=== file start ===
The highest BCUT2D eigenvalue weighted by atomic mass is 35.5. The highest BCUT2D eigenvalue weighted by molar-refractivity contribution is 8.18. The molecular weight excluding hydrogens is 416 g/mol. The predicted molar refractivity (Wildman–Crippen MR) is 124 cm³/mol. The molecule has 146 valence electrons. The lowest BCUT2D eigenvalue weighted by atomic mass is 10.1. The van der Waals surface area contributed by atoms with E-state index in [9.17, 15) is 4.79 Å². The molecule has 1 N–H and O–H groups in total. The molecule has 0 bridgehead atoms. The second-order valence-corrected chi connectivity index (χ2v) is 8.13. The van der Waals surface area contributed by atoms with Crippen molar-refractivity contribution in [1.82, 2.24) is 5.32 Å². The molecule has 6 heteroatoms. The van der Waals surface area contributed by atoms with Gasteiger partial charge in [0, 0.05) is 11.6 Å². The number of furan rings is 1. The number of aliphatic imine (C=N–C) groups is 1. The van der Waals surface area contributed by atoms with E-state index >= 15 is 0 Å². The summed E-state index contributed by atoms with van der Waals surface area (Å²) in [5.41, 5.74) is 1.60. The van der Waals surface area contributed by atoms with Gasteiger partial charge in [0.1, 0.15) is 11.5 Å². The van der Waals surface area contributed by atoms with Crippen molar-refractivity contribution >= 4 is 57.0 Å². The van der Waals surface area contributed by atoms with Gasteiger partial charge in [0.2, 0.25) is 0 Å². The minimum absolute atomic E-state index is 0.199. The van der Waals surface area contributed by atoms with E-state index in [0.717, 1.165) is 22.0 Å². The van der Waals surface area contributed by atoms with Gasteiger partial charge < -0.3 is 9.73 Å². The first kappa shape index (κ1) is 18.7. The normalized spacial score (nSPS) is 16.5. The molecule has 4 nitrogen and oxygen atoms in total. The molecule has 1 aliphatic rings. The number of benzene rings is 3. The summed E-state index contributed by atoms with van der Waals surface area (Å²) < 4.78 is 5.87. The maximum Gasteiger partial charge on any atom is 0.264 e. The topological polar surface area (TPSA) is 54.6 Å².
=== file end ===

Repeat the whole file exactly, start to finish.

The highest BCUT2D eigenvalue weighted by atomic mass is 35.5. The highest BCUT2D eigenvalue weighted by molar-refractivity contribution is 8.18. The molecular weight excluding hydrogens is 416 g/mol. The predicted molar refractivity (Wildman–Crippen MR) is 124 cm³/mol. The molecule has 146 valence electrons. The lowest BCUT2D eigenvalue weighted by atomic mass is 10.1. The van der Waals surface area contributed by atoms with E-state index in [9.17, 15) is 4.79 Å². The molecule has 1 N–H and O–H groups in total. The molecule has 0 bridgehead atoms. The second-order valence-corrected chi connectivity index (χ2v) is 8.13. The van der Waals surface area contributed by atoms with Crippen molar-refractivity contribution in [1.82, 2.24) is 5.32 Å². The molecule has 6 heteroatoms. The van der Waals surface area contributed by atoms with Gasteiger partial charge in [0, 0.05) is 11.6 Å². The number of furan rings is 1. The number of aliphatic imine (C=N–C) groups is 1. The van der Waals surface area contributed by atoms with E-state index >= 15 is 0 Å². The summed E-state index contributed by atoms with van der Waals surface area (Å²) in [5.41, 5.74) is 1.60. The van der Waals surface area contributed by atoms with Gasteiger partial charge in [0.1, 0.15) is 11.5 Å². The van der Waals surface area contributed by atoms with Crippen molar-refractivity contribution >= 4 is 57.0 Å². The van der Waals surface area contributed by atoms with Gasteiger partial charge in [0.2, 0.25) is 0 Å². The minimum absolute atomic E-state index is 0.199. The van der Waals surface area contributed by atoms with E-state index in [0.717, 1.165) is 22.0 Å². The van der Waals surface area contributed by atoms with Gasteiger partial charge < -0.3 is 9.73 Å². The first kappa shape index (κ1) is 18.7. The normalized spacial score (nSPS) is 16.5. The molecule has 4 nitrogen and oxygen atoms in total. The molecule has 1 aliphatic rings. The number of benzene rings is 3. The summed E-state index contributed by atoms with van der Waals surface area (Å²) < 4.78 is 5.87. The maximum Gasteiger partial charge on any atom is 0.264 e. The topological polar surface area (TPSA) is 54.6 Å².